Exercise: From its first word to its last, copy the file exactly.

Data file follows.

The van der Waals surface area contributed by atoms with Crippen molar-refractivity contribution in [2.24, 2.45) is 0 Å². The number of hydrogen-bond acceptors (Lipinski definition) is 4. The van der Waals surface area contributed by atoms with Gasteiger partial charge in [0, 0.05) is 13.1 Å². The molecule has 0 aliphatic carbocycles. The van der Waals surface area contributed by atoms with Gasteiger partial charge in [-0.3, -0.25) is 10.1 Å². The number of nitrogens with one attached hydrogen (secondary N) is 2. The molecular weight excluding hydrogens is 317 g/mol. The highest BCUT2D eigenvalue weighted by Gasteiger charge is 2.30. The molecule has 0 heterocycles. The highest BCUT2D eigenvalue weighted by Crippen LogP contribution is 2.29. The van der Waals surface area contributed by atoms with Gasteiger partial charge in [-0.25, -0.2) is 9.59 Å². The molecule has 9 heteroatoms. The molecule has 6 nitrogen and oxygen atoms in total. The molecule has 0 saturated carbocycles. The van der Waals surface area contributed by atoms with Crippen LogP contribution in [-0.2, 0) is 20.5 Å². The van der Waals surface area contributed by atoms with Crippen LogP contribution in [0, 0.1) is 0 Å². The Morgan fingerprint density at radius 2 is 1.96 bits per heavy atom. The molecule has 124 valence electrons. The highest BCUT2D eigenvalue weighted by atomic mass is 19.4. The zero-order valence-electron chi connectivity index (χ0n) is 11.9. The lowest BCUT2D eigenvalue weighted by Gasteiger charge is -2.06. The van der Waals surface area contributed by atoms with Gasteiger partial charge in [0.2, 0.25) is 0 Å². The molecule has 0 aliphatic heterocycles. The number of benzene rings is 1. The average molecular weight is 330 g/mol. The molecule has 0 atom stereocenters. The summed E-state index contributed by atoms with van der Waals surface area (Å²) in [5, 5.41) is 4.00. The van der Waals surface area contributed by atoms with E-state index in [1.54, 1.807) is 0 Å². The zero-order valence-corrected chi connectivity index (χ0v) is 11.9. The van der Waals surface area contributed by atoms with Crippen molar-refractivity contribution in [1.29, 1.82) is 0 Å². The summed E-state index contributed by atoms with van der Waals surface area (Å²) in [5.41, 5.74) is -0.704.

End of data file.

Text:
The van der Waals surface area contributed by atoms with Crippen molar-refractivity contribution in [2.24, 2.45) is 0 Å². The number of hydrogen-bond acceptors (Lipinski definition) is 4. The van der Waals surface area contributed by atoms with Gasteiger partial charge in [0, 0.05) is 13.1 Å². The molecule has 0 aliphatic carbocycles. The van der Waals surface area contributed by atoms with Gasteiger partial charge in [-0.3, -0.25) is 10.1 Å². The number of nitrogens with one attached hydrogen (secondary N) is 2. The molecular weight excluding hydrogens is 317 g/mol. The highest BCUT2D eigenvalue weighted by Gasteiger charge is 2.30. The molecule has 0 heterocycles. The highest BCUT2D eigenvalue weighted by Crippen LogP contribution is 2.29. The van der Waals surface area contributed by atoms with Gasteiger partial charge in [-0.25, -0.2) is 9.59 Å². The molecule has 9 heteroatoms. The molecule has 6 nitrogen and oxygen atoms in total. The molecule has 0 saturated carbocycles. The van der Waals surface area contributed by atoms with Crippen LogP contribution in [-0.2, 0) is 20.5 Å². The van der Waals surface area contributed by atoms with Crippen LogP contribution in [0, 0.1) is 0 Å². The Morgan fingerprint density at radius 2 is 1.96 bits per heavy atom. The molecule has 124 valence electrons. The highest BCUT2D eigenvalue weighted by atomic mass is 19.4. The zero-order valence-electron chi connectivity index (χ0n) is 11.9. The lowest BCUT2D eigenvalue weighted by Gasteiger charge is -2.06. The van der Waals surface area contributed by atoms with Gasteiger partial charge in [0.2, 0.25) is 0 Å². The molecule has 0 aliphatic heterocycles. The number of benzene rings is 1. The average molecular weight is 330 g/mol. The molecule has 0 atom stereocenters. The summed E-state index contributed by atoms with van der Waals surface area (Å²) in [5, 5.41) is 4.00. The van der Waals surface area contributed by atoms with E-state index in [1.54, 1.807) is 0 Å². The zero-order valence-corrected chi connectivity index (χ0v) is 11.9. The van der Waals surface area contributed by atoms with Crippen molar-refractivity contribution in [1.29, 1.82) is 0 Å². The summed E-state index contributed by atoms with van der Waals surface area (Å²) in [5.41, 5.74) is -0.704.